Tuesday, October 30, 2012

"I have a [great] feeling about this!"

If you've been living under a social media rock today, there is some news you need to hear: Disney has agreed to buy Lucasfilm for $4.05 billion and they plan on releasing Star Wars: Episode VII in 2015. If you're a huge Star Wars fan like me, this is either the best or worst news ever -- either way, it's huge. Personally, I am pumped. So pumped. Here are five reasons why:

1. Goodbye, George Lucas. Now, I don't hate the guy. But I will be the first to admit that while I enjoy Episodes I-III (especially III), George didn't do the best job with them. He is an excellent visual director, but he's terrible at harnessing the actors' talent and he can't write dialog to save his life. Think of the quality writers and directors the Star Wars brand name can attract. Sure, given the notoriety the prequels carry, it would be a risky move to write or direct a new Star Wars movie, but there are undoubtedly many great writers and directors willing to take a shot at it.

Lucas signs his life way. I hope this agreement contains a clause that he can't go back and tinker with the old films ever again. Full press release and image from here.

2. Pixar and Marvel. Marvel makes great comic book movies and, for the most part, Pixar makes the best animated movies. I'm hoping this logic follows with future Star Wars movies from the new Disney-owned Lucasfilm.

3. Despite the acquisition, Lucasfilm is not Disney. The acquisition allows ol' George to step down, letting others add to the Star Wars universe he has created. Lucas has simply entrusted Disney to protect -- and hopefully honor -- Lucasfilm's Star Wars brand (while padding his pockets with $4.05 billion).

4. Learn from the past. With the sale of Lucasfilm, Lucas has appointed longtime cohort Kathleen Kennedy as president. Under new leadership, I hope Lucasfilm will be wary to repeat the mistakes they made with Episodes I, II, and III.

5. Midnight. Maybe best of all, it gives me an opportunity to dust off my old Jedi robes*, head down to the theater and camp out all day while I wait for the midnight showing. In short, I have another opportunity to make memories with my family and friends. For me, that's what Star Wars is all about.

Since the release of Episode III, I've always wondered what Star Wars in someone else's hands would look like. With this acquisition I will finally see that. I couldn't be more excited.

*I don't actually own a set of Jedi robes. That needs to change.

Update: My brother Thomas is speculating on directors on his blog. Check out the post here and be sure to follow his blog.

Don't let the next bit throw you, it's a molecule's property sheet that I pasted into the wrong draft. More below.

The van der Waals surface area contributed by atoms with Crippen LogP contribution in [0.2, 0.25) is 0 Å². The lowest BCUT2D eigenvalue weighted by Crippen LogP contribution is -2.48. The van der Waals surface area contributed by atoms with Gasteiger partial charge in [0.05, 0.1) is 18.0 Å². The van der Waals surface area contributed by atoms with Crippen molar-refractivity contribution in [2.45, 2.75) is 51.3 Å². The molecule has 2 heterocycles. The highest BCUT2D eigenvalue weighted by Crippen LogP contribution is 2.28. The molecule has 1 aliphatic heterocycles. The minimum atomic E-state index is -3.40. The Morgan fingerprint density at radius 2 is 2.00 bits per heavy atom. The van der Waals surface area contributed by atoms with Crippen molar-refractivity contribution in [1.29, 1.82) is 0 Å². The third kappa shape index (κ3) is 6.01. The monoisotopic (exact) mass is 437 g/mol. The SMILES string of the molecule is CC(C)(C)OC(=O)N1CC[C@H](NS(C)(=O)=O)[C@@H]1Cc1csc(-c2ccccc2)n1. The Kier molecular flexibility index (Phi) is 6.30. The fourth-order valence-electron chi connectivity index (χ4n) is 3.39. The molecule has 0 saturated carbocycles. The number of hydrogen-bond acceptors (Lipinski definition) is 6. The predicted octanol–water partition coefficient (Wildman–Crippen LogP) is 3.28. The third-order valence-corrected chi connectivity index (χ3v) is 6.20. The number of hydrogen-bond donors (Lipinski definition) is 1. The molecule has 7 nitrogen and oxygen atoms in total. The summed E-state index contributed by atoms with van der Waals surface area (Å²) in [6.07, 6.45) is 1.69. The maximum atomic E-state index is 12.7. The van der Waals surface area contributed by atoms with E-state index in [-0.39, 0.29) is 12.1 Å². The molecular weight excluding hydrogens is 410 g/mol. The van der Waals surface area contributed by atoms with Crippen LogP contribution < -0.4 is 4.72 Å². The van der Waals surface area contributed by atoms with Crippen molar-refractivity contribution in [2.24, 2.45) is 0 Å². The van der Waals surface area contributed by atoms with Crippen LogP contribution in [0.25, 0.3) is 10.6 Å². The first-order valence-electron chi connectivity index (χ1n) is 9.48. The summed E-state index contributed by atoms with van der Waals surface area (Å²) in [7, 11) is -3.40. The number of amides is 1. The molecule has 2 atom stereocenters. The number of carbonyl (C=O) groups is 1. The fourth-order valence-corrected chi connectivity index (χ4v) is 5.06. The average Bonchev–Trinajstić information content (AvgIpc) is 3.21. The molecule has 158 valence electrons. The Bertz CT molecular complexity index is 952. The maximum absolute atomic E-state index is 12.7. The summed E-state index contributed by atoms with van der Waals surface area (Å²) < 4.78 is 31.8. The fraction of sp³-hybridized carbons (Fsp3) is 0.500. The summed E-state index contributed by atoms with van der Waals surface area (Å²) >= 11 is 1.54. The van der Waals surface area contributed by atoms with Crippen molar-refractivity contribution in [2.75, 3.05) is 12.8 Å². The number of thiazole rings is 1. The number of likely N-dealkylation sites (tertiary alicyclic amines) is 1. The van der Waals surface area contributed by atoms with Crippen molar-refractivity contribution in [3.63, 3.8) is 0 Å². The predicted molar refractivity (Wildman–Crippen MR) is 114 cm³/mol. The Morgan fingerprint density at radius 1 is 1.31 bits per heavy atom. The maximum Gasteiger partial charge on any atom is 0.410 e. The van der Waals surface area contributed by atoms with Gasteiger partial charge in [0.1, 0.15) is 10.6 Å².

Thursday, October 25, 2012

no little plans

"Make no little plans. They have no magic to stir men's blood and probably themselves will not be realized."
     -- Daniel Burnham

Through a series of events too lengthy to detail here, one night in late July of last year I found myself seated with my family for dinner at The Original Frank Pepe Pizzeria Napoletana in New Haven, Connecticut. (How come no one ever pronounces that second "C" in Connecticut?) It was possibly the best pizza I've ever had.

Now, I've always been handy in the kitchen. I remember baking cookies, cakes, and brownies with my mother and grandmother at a young age. As a teenager, every week I was responsible for our Sunday dinner dessert. I started small with cake mixes and simple chocolate chip cookie recipes. Over the past few years I've expanded my repertoire to include more complex desserts like baklava. My current go-to chocolate chip cookies recipe is much more subtle than the cookies I used to make. And I've even tried my hand at cake decorating.

About a year ago I decided I wanted to start making pizza. I can't detail exactly how this desire developed, I just know that this serendipitous visit to Pepe's in New Haven was the initial catalyst. I set the ambiguous goal of being able to make really good pizza.

For the past year I've worked on that goal quite passively. And today I can make a pretty good pizza. Earlier this week I remembered that quote above by Daniel Burnham. It's worth repeating: "Make no little plans. They have no magic to stir men's blood and probably themselves will not be realized" (emphasis added). So after a year -- a reasonable amount of time for someone with my home kitchen experience to come up with a really good pizza -- why haven't I been able to realize this goal? Because "really good pizza" is what Daniel Burnham would call a "little plan."